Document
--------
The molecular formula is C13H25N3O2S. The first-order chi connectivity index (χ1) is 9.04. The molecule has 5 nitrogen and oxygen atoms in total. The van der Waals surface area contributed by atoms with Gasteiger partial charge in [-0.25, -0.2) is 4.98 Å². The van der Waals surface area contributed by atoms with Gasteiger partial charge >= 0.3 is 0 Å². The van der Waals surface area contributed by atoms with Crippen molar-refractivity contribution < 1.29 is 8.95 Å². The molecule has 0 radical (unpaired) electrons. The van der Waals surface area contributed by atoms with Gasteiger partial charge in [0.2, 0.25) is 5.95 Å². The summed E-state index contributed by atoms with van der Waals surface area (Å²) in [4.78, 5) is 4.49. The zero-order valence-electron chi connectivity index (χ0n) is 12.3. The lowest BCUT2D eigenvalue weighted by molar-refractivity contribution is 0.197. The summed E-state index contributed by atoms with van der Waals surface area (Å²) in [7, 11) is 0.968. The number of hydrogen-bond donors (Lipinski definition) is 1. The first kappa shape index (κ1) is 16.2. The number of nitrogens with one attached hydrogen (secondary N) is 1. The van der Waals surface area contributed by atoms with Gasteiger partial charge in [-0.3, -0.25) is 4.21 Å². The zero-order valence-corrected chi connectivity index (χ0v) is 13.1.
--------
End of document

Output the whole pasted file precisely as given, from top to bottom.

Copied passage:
The molecular formula is C13H25N3O2S. The first-order chi connectivity index (χ1) is 9.04. The molecule has 5 nitrogen and oxygen atoms in total. The van der Waals surface area contributed by atoms with Gasteiger partial charge in [-0.25, -0.2) is 4.98 Å². The van der Waals surface area contributed by atoms with Gasteiger partial charge >= 0.3 is 0 Å². The van der Waals surface area contributed by atoms with Crippen molar-refractivity contribution < 1.29 is 8.95 Å². The molecule has 0 radical (unpaired) electrons. The van der Waals surface area contributed by atoms with Gasteiger partial charge in [0.2, 0.25) is 5.95 Å². The summed E-state index contributed by atoms with van der Waals surface area (Å²) in [4.78, 5) is 4.49. The zero-order valence-electron chi connectivity index (χ0n) is 12.3. The lowest BCUT2D eigenvalue weighted by molar-refractivity contribution is 0.197. The summed E-state index contributed by atoms with van der Waals surface area (Å²) in [7, 11) is 0.968. The number of hydrogen-bond donors (Lipinski definition) is 1. The first kappa shape index (κ1) is 16.2. The number of nitrogens with one attached hydrogen (secondary N) is 1. The van der Waals surface area contributed by atoms with Gasteiger partial charge in [-0.3, -0.25) is 4.21 Å². The zero-order valence-corrected chi connectivity index (χ0v) is 13.1.